Recently I've built an interesting little website that was very useful for me, and as it turns out, for others as well. Inspired by the real-time weather app DarkSky, I set out to build a similar service for the local weather data in Israel. The national meterological service provides a very crude looking radar that shows the current rain cloud coverage. Their website usability is poor, and don't even think about trying to use it on a mobile device. In addition, on rainy days their service collapses under the load.
The service that I built, https://geshem.space (rain, in Hebrew) was designed to do two things:
- Mirror the radar imagery to make sure it's always available
- Overlay the images them on a modern and responsive user interface based on a Mapbox's awesome new GL maps
Initially the service was implemented in Python running on Flask with the UI based on React and deployed on Heroku, and it worked reasonably well. This year I decided to re-implement everything and make it all a bit more stable due to some loose ends that were remaining.
An initial rewrite was done for all the components, the server was rewritten on Express and the UI in Vue.js, which is now my preferred reactive UI framework. However, since I was still deploying using Heroku's free dynos, I was still having stability problems with the periodic task that was fetching the images, and I got fed up with the entire setup, so I decided on a completely new architecture that I found rather interesting.
This architecture is based on two main concepts:
- Serve the entire service from static storage
- Update the static storage periodically using a serverless setup
A static website is ridiculously easy to serve, and there's simply no good reason to maintain a live web server just for such a service. Let's go into some of the details of each component.
This is the first time I decided to go with a serverless setup. I don't believe in lots of the serverless hype going on, but if I need a simple task running once a minute, there might actually be cost-saving potential in setting it up on AWS Lambda.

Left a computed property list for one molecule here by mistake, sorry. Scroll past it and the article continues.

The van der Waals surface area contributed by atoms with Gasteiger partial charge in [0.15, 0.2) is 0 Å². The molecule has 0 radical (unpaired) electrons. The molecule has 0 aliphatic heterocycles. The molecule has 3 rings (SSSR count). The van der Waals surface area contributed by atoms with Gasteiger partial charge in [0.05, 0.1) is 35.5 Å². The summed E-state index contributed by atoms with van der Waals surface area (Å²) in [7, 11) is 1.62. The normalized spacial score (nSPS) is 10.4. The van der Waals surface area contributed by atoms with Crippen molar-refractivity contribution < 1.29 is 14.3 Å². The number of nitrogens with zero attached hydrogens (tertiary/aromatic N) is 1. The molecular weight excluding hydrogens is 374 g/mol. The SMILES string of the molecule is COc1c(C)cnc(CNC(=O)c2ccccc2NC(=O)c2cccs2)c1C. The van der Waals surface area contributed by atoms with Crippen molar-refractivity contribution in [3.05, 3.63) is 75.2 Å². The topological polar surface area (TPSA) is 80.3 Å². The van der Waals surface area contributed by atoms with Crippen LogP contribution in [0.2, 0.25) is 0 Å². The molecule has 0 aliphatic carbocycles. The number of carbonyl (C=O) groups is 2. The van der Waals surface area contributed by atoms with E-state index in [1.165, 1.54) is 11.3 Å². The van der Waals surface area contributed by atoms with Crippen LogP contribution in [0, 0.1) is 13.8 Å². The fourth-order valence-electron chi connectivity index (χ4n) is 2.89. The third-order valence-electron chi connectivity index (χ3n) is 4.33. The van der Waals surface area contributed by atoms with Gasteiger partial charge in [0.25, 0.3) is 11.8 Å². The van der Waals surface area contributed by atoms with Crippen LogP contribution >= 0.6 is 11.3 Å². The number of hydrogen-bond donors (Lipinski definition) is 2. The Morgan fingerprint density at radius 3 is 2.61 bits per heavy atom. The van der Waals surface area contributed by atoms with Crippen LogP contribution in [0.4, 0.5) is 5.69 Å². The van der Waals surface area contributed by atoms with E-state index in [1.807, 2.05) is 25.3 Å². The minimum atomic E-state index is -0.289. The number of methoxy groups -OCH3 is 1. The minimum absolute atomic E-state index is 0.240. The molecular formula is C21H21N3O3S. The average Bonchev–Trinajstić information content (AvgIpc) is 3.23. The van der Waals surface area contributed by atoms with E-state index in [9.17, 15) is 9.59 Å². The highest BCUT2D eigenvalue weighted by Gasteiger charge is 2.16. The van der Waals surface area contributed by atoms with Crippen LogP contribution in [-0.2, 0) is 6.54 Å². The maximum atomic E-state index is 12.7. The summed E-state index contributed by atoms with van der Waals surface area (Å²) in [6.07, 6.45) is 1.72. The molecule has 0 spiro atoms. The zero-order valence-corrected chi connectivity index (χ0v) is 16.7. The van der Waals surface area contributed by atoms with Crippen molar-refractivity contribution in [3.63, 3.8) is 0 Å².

The task I run is pretty simple, once a minute I fetch an upstream JSON file that points to a set of 20 PNG images, roughly two new images are generated every 10 minutes. Each of those images is saved in the S3 bucket, and of course there's no need to fetch old images that have already been mirrored.
Once the images have been fetched, a new JSON index file pointing to the latest images is generated according to a scheme that better matches the frontend I built, and uploaded to S3 as well.
The update function is implemented in Python 3.6 and has only one external dependency -
boto3 is also a requirement but is already bundled in the AWS Lambda Python SDK. The total memory usage of the function is no higher than
40MB, allowing to use the cheapest possible tier of lambda functions at
128MB RAM. I did a rough calculation that running this function once every minute, with an average run taking 5 seconds will cost at the of the month:
5 sec * 60 minutes * 750 hours * $0.00000208 per second = ~$0.468 - half a dollar a month for the entire thing.
For managing the entire thing I used serverless which really is a great toolkit for managing the infrastructure around the lambda function: enabling IAM permissions on the relevant S3 buckets, setting up the CloudWatch cron job, and deploying and invoking the function for testing.
The front-end was built in Vue.js just to keep everything nice and reactive, but really there isn't much going on. The main component is a full-window Mapbox GL JS map, with the radar images overlayed on top of it as transparent raster layers. Re
Webpack is used to build the entire JS bundle.
There's a basic HTML page that loads the JS bundle and has placeholders for the main components. All of those are thrown onto a separate S3 bucket that jsut serves the static content: index page, JS bundle, and some icon images.
Deploying the static assets to S3 is as simple as running
aws s3 sync.
Finally, the entire application is delivered via Cloudflare as the CDN, it points to the two S3 buckets:
geshem.space for the main static assets, and
imgs.geshem.space for the radar images, and the JSON index file. Proper cache headers are set to ensure that the radar images are essentially cached forever, and the index JSON is cached for 1 minute until the next run occurs. Static assets are cached for a few hours.
Needless to say, using Cloudflare for such a simple service is free of cost.
Despite not being too fond of vendor lock-in or of hype around being "serverless", this entire architecture makes a lot of sense to me. Simplifying the application down to static delivery makes everything very simple to handle, highly performant, infinitely scalable, and with no long-term dependence on any specific vendor. If I want to move off of AWS, or switch CDN provider, I just take my simple Python function and throw it elsewhere, together with all of the mirrored static files.
As always, the complete source code can be found on Github at https://github.com/yuvadm/geshem.space